5. DISCUSSION AND CONCLUSION Using the multiple reflections of the THz beam in a sample under test, we are able to determine the contributions of various noise sources to uncertainties in the extracted optical constants of the sample. In such a THz TDS experiment with photoswitches as antennae, the noise originates mainly from the emitter. As it could be attributed to the long-term laser intensity noise, it is directly proportional to the THz signal. It remains limited to a few percent of the signal amplitude, and it restricts only the dynamic of the measurement. A reduction of this emitter noise can be obtained either by use of a lownoise solid-state laser to pump the mode-locked Ti:Sapphire laser (we are now using an argon-ion laser) or by averaging of a large number of rapid scans of the THz signal with and without the sample instead of making two slow scans. Such a reduction in the emitter noise may lead to improved accuracy in measurement of the optical constants if the contribution of the systematic errors is less than that which is due to noise. The detector noise is almost frequency independent (white noise), and its influ-

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459

ence on the precision of the sample optical constants is a few orders of magnitude weaker than that of the emitter noise. However, the detector noise constitutes the noise floor, which forbids the characterization of highly absorbing materials. A reduction of this detector noise, mainly as a result of the noise of the data acquisition system, would permit the characterization of more highly absorbing materials. However, it would not lead to improved precision for the extracted optical constants in transparent materials. When one is recording and averaging several measures, the uncertainties that are due to noise become rather low. In the case of the 30-⍀ • cm-resistivity silicon wafer studied here, the uncertainty in the refractive-index value has been decreased to 0.2% over the 100–1200-GHz frequency range and even more to 0.04% at 400 GHz, where the THz signal is the strongest. For such low values of uncertainty, the errors that are due to noise become smaller than the contribution of systematic errors: sample thickness, plane-wave approximation for the extraction procedure, parasitic reflections of the THz beam in the setup components, and so on. Let us remark that most of these systematic errors will also be encountered when other characterization techniques are used, either in the time domain or in the frequency domain. This study confirms that THz time-domain spectroscopy is a reliable and precise tool for characterization of the electromagnetic properties of any material in the far-infrared region. Moreover, the noise analysis presented in this paper, and to some extent the procedure for reduction of uncertainty in optical constants, is general and can be applied to any experiment on characterization of physical constants in the time domain.25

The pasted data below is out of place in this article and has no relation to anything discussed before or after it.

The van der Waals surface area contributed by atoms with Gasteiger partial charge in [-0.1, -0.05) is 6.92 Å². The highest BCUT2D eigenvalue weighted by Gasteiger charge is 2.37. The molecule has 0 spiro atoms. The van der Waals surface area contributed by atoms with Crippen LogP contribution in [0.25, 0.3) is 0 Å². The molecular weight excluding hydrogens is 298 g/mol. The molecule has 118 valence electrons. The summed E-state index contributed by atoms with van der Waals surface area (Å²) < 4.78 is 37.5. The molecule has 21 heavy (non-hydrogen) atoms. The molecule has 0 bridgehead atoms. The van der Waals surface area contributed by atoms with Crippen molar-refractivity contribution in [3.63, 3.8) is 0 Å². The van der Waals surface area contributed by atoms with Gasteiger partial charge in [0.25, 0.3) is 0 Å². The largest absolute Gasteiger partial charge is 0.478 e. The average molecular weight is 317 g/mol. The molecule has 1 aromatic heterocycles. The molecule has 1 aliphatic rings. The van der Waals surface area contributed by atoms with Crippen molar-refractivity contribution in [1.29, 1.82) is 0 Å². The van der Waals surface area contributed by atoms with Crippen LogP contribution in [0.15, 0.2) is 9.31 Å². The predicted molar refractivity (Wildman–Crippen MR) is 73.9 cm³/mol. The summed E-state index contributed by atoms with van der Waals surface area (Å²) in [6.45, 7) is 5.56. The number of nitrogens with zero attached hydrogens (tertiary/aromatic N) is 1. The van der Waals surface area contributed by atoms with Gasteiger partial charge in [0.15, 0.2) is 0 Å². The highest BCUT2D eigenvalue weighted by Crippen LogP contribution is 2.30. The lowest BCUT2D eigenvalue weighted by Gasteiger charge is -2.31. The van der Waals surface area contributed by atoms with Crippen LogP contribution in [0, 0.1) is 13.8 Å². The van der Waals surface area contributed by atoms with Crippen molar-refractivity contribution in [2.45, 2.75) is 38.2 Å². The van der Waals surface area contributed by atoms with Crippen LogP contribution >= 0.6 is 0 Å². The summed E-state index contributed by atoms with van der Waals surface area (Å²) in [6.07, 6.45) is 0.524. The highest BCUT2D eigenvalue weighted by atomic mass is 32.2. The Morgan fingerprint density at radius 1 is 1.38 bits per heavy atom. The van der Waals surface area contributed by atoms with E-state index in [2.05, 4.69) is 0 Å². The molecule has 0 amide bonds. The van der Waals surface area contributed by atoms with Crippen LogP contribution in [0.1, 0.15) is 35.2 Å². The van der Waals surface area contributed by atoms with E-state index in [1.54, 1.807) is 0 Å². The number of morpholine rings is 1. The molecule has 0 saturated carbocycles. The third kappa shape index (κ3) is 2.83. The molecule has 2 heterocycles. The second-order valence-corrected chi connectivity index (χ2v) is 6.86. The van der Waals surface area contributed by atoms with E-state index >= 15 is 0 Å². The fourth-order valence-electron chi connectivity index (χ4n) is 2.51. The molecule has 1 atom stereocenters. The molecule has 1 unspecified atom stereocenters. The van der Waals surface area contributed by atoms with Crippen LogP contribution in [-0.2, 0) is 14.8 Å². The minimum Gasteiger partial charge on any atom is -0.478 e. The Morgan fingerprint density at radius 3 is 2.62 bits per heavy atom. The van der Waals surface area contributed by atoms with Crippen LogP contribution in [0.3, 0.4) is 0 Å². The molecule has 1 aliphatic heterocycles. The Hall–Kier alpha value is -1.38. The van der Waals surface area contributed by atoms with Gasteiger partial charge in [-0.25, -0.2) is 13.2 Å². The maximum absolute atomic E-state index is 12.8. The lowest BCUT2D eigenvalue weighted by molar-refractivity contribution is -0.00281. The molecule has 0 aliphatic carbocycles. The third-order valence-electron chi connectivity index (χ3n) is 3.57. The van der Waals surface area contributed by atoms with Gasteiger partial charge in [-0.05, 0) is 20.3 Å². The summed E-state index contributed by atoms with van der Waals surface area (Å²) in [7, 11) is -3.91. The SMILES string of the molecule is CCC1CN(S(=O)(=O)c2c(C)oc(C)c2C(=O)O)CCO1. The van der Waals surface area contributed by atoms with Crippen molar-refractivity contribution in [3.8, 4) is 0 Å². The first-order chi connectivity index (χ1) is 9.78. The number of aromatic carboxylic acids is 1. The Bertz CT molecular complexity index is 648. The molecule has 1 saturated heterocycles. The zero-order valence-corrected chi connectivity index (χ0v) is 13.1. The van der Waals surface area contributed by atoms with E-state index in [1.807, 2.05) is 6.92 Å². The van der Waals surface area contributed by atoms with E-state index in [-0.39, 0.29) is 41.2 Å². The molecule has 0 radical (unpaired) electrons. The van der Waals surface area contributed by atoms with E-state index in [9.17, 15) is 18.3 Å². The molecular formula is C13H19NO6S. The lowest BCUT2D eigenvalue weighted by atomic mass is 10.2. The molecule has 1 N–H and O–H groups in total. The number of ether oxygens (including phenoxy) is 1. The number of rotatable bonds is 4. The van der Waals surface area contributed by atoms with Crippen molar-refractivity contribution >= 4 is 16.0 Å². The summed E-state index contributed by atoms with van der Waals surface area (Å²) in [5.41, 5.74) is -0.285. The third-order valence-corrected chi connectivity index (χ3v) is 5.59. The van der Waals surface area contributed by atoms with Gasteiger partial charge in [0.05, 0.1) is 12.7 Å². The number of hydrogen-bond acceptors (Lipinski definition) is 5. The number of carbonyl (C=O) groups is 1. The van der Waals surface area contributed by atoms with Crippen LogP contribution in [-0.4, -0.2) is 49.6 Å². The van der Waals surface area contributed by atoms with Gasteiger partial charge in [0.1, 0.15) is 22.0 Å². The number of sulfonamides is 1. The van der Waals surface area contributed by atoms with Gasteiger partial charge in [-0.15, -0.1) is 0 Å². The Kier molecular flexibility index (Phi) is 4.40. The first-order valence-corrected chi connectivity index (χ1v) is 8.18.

APPENDIX A 1. Calculation of the Actual Reference Spectrum The important point here is to calculate the reference spectrum with care. For this purpose, one has to remember that the actual THz signal is periodic, with the same period T 0 as the laser pulses. The reference spectrum is a discrete spectrum whose components are equally separated in frequency by a frequency step 1/T 0 . Generally, reference and sample signals are recorded on the smallest time window T record for which no truncation of the signals is made (see Fig. 11). To keep a single echo, we replace

Fig. 11. Diagram of the various time windows involved in the noise analysis.

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Duvillaret et al.

both reference and sample signals with zeros outside time windows of duration T signal . Consequently, the noise remains present only in the duration T signal . To improve the frequency resolution of the measurement, before fast Fourier transformation (FFT) of the signals we extend the record time window T record by adding zeros at the end of the recorded data up to duration T eff . Even if the spectrum is not calculated on the actual signal period T 0 , we can obtain an excellent approximation of the actual values of 兩 R( ␻ ) 兩 by using Parseval’s theorem (we assume here that the FFT algorithm satisfies Parseval’s theorem)26: T0

兺 兩R

When we use relation (A2) and take into account the reduction of the spectral components density when we con˜ ( ␻ ⫽ 2 ␲ n/T ) instead of R ( ␻ ⫽ 2 ␲ m/T ), resider R n eff m 0 lation (A4) leads to

具 ␴ d2 共 t 兲 典 ⬅

T eff T signal

⫽ 2 ␲ m/T 0 兲 兩

2



T0

R 2 共 t 兲 dt ⬵

0



T eff

R 2 共 t 兲 dt

0

⫽ T eff

兺 兩 R˜ 共 ␻ ⫽ 2 ␲ n/T n

n

eff 兲 兩

2

,

1.

2. 3. 4.

(A2)

˜ 兩 is to be Thus the modulus of the nth FFT component 兩 R n multiplied by T eff /T0 to yield a good estimation of the actual modulus value of the reference spectrum at the particular frequency n/T eff . In the present study, the different durations are T 0 ⫽ 12.3 ns, T record ⫽ 70 ps, T signal ⬇ 13 ps, and T eff ⫽ 4 ⫻ Trecord ⫽ 280 ps.

5.

6.

7.

2. Calculation of the Average Detector Noise Power From Parseval’s theorem we get26

T0



T0

0

␴ d2 共 t 兲 dt ⫽

兺 ␴ 共 ␻ ⫽ 2 ␲ m/T 兲 . 2 d

8.

0

m

(A3) Moreover, detector noise power ␴ d2 ( ␻ ) is related to noise parameter C( ␻ ) by means of relation (21). As detector noise is white noise, its average power is uniformly temporally distributed. As explained in Appendix A.1, the detector noise has been suppressed outside a time window of duration T signal : The noise parameter C( ␻ ) is then strongly underestimated by a factor T 0 /T signal . Thus we obtain from relation (21)

具 ␴ d2 共 t 兲 典 ⫽